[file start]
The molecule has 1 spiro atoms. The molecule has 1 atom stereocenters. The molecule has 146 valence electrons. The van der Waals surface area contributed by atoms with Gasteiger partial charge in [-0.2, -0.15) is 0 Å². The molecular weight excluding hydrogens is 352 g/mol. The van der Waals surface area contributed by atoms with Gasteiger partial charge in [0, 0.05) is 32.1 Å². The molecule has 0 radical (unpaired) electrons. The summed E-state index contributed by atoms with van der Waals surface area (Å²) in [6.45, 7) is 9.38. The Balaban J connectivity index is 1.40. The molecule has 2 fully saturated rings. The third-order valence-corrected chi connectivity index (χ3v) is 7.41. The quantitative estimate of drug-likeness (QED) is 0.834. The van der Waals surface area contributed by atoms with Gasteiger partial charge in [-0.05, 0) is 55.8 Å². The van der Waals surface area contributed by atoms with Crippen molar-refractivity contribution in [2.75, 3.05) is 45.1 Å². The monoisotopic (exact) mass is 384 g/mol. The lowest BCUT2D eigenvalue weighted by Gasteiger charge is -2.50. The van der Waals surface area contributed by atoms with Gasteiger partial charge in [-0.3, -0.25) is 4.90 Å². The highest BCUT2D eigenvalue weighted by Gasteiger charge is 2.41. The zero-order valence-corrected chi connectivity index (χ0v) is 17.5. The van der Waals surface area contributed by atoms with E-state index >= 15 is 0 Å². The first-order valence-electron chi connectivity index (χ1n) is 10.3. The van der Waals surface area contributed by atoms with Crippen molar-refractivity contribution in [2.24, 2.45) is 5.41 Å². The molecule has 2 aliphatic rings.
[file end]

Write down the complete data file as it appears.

The molecule has 1 spiro atoms. The molecule has 1 atom stereocenters. The molecule has 146 valence electrons. The van der Waals surface area contributed by atoms with Gasteiger partial charge in [-0.2, -0.15) is 0 Å². The molecular weight excluding hydrogens is 352 g/mol. The van der Waals surface area contributed by atoms with Gasteiger partial charge in [0, 0.05) is 32.1 Å². The molecule has 0 radical (unpaired) electrons. The summed E-state index contributed by atoms with van der Waals surface area (Å²) in [6.45, 7) is 9.38. The Balaban J connectivity index is 1.40. The molecule has 2 fully saturated rings. The third-order valence-corrected chi connectivity index (χ3v) is 7.41. The quantitative estimate of drug-likeness (QED) is 0.834. The van der Waals surface area contributed by atoms with Gasteiger partial charge in [-0.05, 0) is 55.8 Å². The van der Waals surface area contributed by atoms with Crippen molar-refractivity contribution in [2.75, 3.05) is 45.1 Å². The monoisotopic (exact) mass is 384 g/mol. The lowest BCUT2D eigenvalue weighted by Gasteiger charge is -2.50. The van der Waals surface area contributed by atoms with Gasteiger partial charge in [-0.3, -0.25) is 4.90 Å². The highest BCUT2D eigenvalue weighted by Gasteiger charge is 2.41. The zero-order valence-corrected chi connectivity index (χ0v) is 17.5. The van der Waals surface area contributed by atoms with E-state index >= 15 is 0 Å². The first-order valence-electron chi connectivity index (χ1n) is 10.3. The van der Waals surface area contributed by atoms with Crippen molar-refractivity contribution in [2.24, 2.45) is 5.41 Å². The molecule has 2 aliphatic rings.